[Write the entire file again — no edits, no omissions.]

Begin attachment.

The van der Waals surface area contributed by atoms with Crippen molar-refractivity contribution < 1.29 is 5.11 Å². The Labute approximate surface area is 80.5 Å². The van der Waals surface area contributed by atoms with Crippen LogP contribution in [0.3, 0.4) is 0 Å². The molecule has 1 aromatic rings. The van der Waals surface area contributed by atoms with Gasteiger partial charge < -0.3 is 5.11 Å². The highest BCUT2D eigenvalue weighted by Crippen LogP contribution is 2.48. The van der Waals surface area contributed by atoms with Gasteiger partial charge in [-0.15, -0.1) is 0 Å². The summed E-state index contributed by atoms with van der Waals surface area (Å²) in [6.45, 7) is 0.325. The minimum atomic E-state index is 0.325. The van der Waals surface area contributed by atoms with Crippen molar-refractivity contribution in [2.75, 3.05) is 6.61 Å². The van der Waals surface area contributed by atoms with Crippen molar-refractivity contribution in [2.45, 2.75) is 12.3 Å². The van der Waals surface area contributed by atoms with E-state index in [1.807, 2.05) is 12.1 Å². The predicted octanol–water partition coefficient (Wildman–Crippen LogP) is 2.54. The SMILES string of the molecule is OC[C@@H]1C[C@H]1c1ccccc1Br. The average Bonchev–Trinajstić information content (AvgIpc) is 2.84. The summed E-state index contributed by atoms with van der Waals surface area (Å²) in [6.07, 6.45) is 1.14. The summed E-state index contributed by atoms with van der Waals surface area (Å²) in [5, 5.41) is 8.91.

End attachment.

The van der Waals surface area contributed by atoms with Crippen molar-refractivity contribution < 1.29 is 5.11 Å². The Labute approximate surface area is 80.5 Å². The van der Waals surface area contributed by atoms with Crippen LogP contribution in [0.3, 0.4) is 0 Å². The molecule has 1 aromatic rings. The van der Waals surface area contributed by atoms with Gasteiger partial charge < -0.3 is 5.11 Å². The highest BCUT2D eigenvalue weighted by Crippen LogP contribution is 2.48. The van der Waals surface area contributed by atoms with Gasteiger partial charge in [-0.15, -0.1) is 0 Å². The summed E-state index contributed by atoms with van der Waals surface area (Å²) in [6.45, 7) is 0.325. The minimum atomic E-state index is 0.325. The van der Waals surface area contributed by atoms with Crippen molar-refractivity contribution in [2.75, 3.05) is 6.61 Å². The van der Waals surface area contributed by atoms with Crippen molar-refractivity contribution in [2.45, 2.75) is 12.3 Å². The van der Waals surface area contributed by atoms with E-state index in [1.807, 2.05) is 12.1 Å². The predicted octanol–water partition coefficient (Wildman–Crippen LogP) is 2.54. The SMILES string of the molecule is OC[C@@H]1C[C@H]1c1ccccc1Br. The average Bonchev–Trinajstić information content (AvgIpc) is 2.84. The summed E-state index contributed by atoms with van der Waals surface area (Å²) in [6.07, 6.45) is 1.14. The summed E-state index contributed by atoms with van der Waals surface area (Å²) in [5, 5.41) is 8.91.